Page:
Thornhill has a way to add deep organisational insight into the benefits that 360° assessments can deliver to the company. We do this by unpacking the link between leadership behaviour and the prevailing climate. It works like this:

Step 1

Thornhill administers 360° assessments for the company’s senior and middle management, using our standard questionnaires, which can be modified to meet the company’s specific requirements.

Step 2

Thornhill provides 360° feedback coaching to each participant receiving a report. It is our experience that during these sessions a variety of issues that affect the company climate will surface. For example, managers may indicate that their workload is so heavy they don’t have sufficient time to support their staff. Those giving feedback to the managers may indicate that there is an authoritarian culture in which staff are not encouraged to contribute their ideas to making the work more efficient, or that they are not provided with enough information about the company’s strategic direction. These, and many other such insights can help us to understand “what is going on” in the company.

The coaches take careful notes of all such issues as they arise (ensuring anonymity by removing any identifying information) and look for patterns that emerge over many feedback sessions.

Step 3

Thornhill produces a written report for the company that is drawn from two sources. The first is the Group Summary Report that is automatically generated and aggregates the results of all the 360 feedback. The second is the collation of insights from the coaches who facilitated feedback coaching sessions. This report is then presented to and discussed with the company’s senior management. If required Thornhill can work with the company to produce a strategy for improving the climate based on that discussion.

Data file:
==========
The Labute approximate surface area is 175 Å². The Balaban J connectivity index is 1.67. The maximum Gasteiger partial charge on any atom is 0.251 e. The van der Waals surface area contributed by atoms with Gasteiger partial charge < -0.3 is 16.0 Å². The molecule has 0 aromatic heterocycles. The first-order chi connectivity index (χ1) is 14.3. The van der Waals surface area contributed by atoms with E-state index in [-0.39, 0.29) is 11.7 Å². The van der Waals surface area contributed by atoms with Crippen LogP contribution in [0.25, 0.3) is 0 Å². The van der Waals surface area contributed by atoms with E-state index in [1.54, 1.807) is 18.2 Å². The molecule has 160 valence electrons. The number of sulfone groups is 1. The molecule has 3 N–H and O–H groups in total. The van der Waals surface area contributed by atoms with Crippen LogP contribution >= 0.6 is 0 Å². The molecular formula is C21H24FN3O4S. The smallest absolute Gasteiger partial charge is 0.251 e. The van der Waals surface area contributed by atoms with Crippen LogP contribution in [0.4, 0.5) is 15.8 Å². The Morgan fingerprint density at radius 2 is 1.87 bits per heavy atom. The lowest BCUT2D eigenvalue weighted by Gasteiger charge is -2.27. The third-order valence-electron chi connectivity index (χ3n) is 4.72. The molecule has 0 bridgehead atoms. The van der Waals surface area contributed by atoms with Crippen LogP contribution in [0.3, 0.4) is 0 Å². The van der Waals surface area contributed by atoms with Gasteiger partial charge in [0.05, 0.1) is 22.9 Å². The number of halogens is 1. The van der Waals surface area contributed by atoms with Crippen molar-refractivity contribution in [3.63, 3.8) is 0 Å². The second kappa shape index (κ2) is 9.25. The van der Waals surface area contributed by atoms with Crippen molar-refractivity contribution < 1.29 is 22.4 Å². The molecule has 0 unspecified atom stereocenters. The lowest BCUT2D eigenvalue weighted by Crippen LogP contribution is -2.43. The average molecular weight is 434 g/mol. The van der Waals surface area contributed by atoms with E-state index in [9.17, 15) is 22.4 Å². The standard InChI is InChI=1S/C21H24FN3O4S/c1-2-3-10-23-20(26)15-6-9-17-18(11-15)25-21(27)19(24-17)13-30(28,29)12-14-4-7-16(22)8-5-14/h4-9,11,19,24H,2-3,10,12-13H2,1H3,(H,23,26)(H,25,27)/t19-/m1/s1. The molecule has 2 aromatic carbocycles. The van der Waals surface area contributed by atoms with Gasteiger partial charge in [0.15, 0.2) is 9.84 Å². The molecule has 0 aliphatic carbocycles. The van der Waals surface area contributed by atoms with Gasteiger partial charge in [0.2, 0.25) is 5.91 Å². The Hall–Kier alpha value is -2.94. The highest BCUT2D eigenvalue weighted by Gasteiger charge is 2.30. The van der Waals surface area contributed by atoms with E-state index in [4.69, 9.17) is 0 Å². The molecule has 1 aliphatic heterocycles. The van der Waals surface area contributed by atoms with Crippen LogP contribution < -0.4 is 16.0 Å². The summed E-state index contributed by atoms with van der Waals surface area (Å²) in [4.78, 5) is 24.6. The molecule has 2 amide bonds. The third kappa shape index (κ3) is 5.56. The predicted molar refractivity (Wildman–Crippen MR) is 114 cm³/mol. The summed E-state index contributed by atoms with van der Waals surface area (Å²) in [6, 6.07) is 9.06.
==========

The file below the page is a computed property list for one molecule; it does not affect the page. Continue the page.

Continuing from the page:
A deeper analysis
Climate surveys will tell you a lot about the mood in the company and can present useful information about differences between different levels of staff, and between different departments or locations. In large companies a survey makes it possible to get to all levels of staff.

The reports, drawn from the 360° feedback process described above, tell you about more than the climate. They will give you important insights into why the climate is what it is, the role of management in creating that climate, and changes in leadership behaviour that could lead to improvements in the climate.

The climate survey and the 360° feedback deep dive can be used to complement and enrich each other, or be used in alternative years in the company. Smaller organisations planning to conduct a 360° feedback process may choose to add this deep dive as an alternative to doing a climate survey as well.

Please contact Thornhill to discuss which option would work best for your company, and to learn how we might assist you to understand and then improve the climate in your company.

What lessons have you learnt from conducting climate surveys in your organisation?